Landscape-level vegetation recovery from herbivory: progress after four decades of invasive red deer control
Tanentzap, Andrew J., Larry E. Burrows, William G. Lee, Graham Nugent, Jane M. Maxwell, and David A. Coomes. 2009. "Landscape-level vegetation recovery from herbivory: progress after four decades of invasive red deer control". Journal of Applied Ecology.46 (5): 1064-1072.
It’s late. I’m going informal…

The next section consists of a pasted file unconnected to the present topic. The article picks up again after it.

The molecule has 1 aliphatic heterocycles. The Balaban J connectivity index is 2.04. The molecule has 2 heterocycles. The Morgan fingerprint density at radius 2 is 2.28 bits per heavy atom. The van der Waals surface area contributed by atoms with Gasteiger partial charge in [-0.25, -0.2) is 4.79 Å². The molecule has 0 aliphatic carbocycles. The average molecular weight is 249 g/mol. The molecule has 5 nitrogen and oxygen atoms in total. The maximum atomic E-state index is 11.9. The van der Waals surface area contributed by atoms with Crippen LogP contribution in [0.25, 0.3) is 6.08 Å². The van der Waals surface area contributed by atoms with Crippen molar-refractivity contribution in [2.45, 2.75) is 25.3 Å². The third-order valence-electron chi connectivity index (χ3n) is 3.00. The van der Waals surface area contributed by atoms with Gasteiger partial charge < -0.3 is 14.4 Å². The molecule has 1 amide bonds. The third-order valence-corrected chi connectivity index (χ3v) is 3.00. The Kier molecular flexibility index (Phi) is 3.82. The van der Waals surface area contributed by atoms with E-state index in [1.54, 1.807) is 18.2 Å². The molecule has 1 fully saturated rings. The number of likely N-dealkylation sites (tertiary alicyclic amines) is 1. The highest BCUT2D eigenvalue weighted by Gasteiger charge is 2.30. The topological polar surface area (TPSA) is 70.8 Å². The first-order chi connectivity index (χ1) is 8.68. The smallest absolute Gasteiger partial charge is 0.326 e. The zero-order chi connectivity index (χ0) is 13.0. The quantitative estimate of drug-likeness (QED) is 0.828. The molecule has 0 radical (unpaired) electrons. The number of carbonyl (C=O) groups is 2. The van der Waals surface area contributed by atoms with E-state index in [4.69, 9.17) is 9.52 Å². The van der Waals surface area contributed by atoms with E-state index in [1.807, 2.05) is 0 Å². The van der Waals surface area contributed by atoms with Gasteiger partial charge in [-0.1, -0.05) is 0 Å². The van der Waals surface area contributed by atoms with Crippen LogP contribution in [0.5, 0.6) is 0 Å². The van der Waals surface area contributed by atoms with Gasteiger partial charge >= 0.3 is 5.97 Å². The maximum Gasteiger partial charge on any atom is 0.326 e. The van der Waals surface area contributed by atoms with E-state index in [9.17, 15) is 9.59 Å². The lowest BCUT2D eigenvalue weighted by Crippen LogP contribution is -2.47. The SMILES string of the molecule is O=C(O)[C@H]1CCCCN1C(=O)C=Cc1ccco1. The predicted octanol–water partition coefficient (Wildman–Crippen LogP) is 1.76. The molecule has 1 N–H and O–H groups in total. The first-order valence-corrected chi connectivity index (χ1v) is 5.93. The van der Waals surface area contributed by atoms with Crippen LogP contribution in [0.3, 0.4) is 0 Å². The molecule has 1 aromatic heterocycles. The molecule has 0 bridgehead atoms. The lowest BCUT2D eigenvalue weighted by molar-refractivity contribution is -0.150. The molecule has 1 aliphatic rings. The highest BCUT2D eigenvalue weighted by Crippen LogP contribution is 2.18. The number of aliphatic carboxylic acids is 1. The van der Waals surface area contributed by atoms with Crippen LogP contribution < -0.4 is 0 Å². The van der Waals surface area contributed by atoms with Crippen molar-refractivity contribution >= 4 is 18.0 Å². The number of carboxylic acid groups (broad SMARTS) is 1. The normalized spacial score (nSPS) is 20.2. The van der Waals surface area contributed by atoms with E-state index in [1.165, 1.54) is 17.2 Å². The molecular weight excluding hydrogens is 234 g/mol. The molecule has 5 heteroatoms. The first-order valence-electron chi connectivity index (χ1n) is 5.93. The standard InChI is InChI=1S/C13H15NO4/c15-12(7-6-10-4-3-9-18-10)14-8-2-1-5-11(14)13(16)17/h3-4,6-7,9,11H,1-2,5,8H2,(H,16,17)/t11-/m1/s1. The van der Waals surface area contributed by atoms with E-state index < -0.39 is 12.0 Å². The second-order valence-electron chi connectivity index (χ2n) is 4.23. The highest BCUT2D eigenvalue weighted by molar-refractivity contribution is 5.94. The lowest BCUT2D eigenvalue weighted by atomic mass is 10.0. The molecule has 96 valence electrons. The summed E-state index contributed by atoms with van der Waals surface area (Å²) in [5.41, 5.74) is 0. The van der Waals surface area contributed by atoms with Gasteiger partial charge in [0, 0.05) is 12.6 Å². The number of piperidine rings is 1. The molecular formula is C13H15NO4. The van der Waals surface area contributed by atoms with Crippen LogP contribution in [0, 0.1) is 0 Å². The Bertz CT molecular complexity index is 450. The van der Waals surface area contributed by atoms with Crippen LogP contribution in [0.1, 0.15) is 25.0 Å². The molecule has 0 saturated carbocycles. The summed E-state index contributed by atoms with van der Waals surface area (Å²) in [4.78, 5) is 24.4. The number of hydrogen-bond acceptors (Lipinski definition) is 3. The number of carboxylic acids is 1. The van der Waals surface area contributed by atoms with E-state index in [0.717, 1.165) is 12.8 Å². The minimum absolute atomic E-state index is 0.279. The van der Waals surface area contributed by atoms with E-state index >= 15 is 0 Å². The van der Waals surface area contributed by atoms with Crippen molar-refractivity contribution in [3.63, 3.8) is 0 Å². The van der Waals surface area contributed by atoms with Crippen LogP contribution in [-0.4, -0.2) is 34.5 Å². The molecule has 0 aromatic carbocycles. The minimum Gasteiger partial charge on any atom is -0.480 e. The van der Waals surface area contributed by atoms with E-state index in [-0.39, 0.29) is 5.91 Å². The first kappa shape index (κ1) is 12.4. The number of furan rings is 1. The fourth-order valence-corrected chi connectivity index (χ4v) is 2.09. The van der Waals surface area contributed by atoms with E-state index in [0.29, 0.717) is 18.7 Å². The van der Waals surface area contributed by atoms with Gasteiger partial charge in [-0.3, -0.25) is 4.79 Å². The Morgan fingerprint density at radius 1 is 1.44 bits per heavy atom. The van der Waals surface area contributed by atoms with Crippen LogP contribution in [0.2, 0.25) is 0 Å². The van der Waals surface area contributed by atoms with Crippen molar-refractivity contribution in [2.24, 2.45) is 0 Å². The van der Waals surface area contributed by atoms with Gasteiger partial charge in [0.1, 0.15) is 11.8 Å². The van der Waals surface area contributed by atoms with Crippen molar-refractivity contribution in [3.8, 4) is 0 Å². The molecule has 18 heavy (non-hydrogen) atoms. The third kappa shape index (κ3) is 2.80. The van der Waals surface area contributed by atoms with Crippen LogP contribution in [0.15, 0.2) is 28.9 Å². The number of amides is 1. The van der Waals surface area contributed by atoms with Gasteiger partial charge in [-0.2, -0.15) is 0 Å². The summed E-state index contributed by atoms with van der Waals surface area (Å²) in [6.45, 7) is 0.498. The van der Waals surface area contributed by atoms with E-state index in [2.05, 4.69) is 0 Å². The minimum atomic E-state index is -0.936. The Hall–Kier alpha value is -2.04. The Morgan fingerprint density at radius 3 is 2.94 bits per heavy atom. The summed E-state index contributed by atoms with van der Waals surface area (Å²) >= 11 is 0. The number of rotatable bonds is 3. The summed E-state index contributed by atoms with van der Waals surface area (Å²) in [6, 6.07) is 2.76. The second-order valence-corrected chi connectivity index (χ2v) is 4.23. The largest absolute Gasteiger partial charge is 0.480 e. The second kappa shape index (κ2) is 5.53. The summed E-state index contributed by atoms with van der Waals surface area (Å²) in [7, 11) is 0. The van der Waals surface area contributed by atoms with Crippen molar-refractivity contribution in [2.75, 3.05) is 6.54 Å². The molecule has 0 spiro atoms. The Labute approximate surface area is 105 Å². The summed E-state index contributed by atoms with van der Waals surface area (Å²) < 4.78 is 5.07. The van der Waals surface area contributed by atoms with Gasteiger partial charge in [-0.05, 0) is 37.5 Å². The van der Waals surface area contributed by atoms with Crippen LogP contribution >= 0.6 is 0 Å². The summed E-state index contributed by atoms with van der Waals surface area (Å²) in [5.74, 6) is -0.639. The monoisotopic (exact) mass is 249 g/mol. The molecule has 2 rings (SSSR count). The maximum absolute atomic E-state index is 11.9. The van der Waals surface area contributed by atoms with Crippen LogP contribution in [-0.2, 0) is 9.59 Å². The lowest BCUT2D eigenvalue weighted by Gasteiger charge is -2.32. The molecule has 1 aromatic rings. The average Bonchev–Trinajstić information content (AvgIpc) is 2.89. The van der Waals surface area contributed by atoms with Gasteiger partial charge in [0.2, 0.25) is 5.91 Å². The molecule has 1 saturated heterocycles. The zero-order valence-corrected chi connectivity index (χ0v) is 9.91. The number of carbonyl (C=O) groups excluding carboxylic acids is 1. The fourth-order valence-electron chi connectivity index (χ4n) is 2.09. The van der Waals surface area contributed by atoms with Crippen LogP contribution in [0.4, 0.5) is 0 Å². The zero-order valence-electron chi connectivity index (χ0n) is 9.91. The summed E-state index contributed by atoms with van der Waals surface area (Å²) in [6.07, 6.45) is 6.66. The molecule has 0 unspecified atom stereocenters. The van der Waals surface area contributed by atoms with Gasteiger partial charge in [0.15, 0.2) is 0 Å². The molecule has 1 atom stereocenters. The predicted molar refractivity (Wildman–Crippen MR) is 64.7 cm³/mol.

Asked: if you get rid of the pesky ungulates (yes, I had to look that up) eating up the native vegetation, in this case deer, will those tree/shrub/grass species recover to former densities? After culling 92% of the deer population on a site the answer was: “… the reduction of red deer populations is yet to result in landscape-level increases in the abundances of most palatable species”. What? You take the evil introduced animal away and it doesn’t solve the problem? Interesting. This is likely a useful study to cite (it took place, thanks to supportive government policy, over 46 years), but the article itself is heavy on procedure reporting, and light on analysis into alternatives. Given their study outcome the authors end with advocating restoring the function of an ecosystem, rather than the composition of the system. The concluding discussion gave me the sense that the authors were up on their academic reading – think novel ecosystems, the need to recognize factors in degradation - but the absence of a presentation of alternative strategies gives a hollow end to the reading.